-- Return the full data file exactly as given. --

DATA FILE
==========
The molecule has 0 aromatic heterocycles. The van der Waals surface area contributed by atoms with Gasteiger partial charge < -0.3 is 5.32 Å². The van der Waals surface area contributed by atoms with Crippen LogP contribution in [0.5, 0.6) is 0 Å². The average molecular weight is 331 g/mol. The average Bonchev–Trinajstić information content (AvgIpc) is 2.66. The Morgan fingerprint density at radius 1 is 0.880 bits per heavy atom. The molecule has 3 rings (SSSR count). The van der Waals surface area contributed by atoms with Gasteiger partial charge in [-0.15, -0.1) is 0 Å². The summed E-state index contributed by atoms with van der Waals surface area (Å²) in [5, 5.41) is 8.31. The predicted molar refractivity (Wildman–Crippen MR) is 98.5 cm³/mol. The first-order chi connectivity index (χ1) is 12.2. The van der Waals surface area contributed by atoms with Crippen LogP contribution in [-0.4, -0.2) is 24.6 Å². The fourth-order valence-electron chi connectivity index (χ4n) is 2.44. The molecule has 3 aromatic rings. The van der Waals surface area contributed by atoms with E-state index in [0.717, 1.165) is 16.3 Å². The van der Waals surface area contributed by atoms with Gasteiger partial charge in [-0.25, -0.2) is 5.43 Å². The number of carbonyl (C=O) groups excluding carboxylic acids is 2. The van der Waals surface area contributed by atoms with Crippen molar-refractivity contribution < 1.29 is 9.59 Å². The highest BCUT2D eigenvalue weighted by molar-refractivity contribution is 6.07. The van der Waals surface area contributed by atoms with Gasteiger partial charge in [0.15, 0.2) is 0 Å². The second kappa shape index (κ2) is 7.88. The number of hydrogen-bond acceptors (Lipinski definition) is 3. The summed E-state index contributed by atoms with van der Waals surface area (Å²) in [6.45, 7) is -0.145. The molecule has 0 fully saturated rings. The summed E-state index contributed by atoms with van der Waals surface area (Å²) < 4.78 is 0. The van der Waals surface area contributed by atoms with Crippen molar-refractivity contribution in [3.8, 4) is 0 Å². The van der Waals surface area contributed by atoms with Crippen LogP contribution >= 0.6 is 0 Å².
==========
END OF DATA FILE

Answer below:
The molecule has 0 aromatic heterocycles. The van der Waals surface area contributed by atoms with Gasteiger partial charge < -0.3 is 5.32 Å². The van der Waals surface area contributed by atoms with Crippen LogP contribution in [0.5, 0.6) is 0 Å². The average molecular weight is 331 g/mol. The average Bonchev–Trinajstić information content (AvgIpc) is 2.66. The Morgan fingerprint density at radius 1 is 0.880 bits per heavy atom. The molecule has 3 rings (SSSR count). The van der Waals surface area contributed by atoms with Gasteiger partial charge in [-0.15, -0.1) is 0 Å². The summed E-state index contributed by atoms with van der Waals surface area (Å²) in [5, 5.41) is 8.31. The predicted molar refractivity (Wildman–Crippen MR) is 98.5 cm³/mol. The first-order chi connectivity index (χ1) is 12.2. The van der Waals surface area contributed by atoms with Crippen LogP contribution in [-0.4, -0.2) is 24.6 Å². The fourth-order valence-electron chi connectivity index (χ4n) is 2.44. The molecule has 3 aromatic rings. The van der Waals surface area contributed by atoms with E-state index in [0.717, 1.165) is 16.3 Å². The van der Waals surface area contributed by atoms with Gasteiger partial charge in [-0.25, -0.2) is 5.43 Å². The number of carbonyl (C=O) groups excluding carboxylic acids is 2. The van der Waals surface area contributed by atoms with Crippen molar-refractivity contribution < 1.29 is 9.59 Å². The highest BCUT2D eigenvalue weighted by molar-refractivity contribution is 6.07. The van der Waals surface area contributed by atoms with Gasteiger partial charge in [0.15, 0.2) is 0 Å². The second kappa shape index (κ2) is 7.88. The number of hydrogen-bond acceptors (Lipinski definition) is 3. The summed E-state index contributed by atoms with van der Waals surface area (Å²) in [6.45, 7) is -0.145. The molecule has 0 fully saturated rings. The summed E-state index contributed by atoms with van der Waals surface area (Å²) < 4.78 is 0. The van der Waals surface area contributed by atoms with Crippen molar-refractivity contribution in [3.8, 4) is 0 Å². The van der Waals surface area contributed by atoms with Crippen LogP contribution >= 0.6 is 0 Å².